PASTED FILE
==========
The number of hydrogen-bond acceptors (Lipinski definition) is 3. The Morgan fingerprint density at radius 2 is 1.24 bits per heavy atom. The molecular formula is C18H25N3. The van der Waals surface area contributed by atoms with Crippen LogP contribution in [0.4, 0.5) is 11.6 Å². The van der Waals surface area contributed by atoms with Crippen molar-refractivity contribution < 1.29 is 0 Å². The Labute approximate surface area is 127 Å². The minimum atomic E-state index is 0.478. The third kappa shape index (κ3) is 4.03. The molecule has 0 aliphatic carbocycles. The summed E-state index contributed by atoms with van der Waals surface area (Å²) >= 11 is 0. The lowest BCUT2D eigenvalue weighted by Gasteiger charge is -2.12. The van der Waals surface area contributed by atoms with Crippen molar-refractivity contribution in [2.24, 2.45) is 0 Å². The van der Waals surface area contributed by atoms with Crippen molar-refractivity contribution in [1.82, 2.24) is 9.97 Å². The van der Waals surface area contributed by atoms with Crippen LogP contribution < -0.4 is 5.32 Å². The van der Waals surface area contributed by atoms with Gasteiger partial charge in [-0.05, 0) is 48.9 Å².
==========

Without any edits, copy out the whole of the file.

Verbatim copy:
The number of hydrogen-bond acceptors (Lipinski definition) is 3. The Morgan fingerprint density at radius 2 is 1.24 bits per heavy atom. The molecular formula is C18H25N3. The van der Waals surface area contributed by atoms with Crippen LogP contribution in [0.4, 0.5) is 11.6 Å². The van der Waals surface area contributed by atoms with Crippen molar-refractivity contribution < 1.29 is 0 Å². The Labute approximate surface area is 127 Å². The minimum atomic E-state index is 0.478. The third kappa shape index (κ3) is 4.03. The molecule has 0 aliphatic carbocycles. The summed E-state index contributed by atoms with van der Waals surface area (Å²) >= 11 is 0. The lowest BCUT2D eigenvalue weighted by Gasteiger charge is -2.12. The van der Waals surface area contributed by atoms with Crippen molar-refractivity contribution in [2.24, 2.45) is 0 Å². The van der Waals surface area contributed by atoms with Crippen molar-refractivity contribution in [1.82, 2.24) is 9.97 Å². The van der Waals surface area contributed by atoms with Crippen LogP contribution < -0.4 is 5.32 Å². The van der Waals surface area contributed by atoms with Gasteiger partial charge in [-0.05, 0) is 48.9 Å².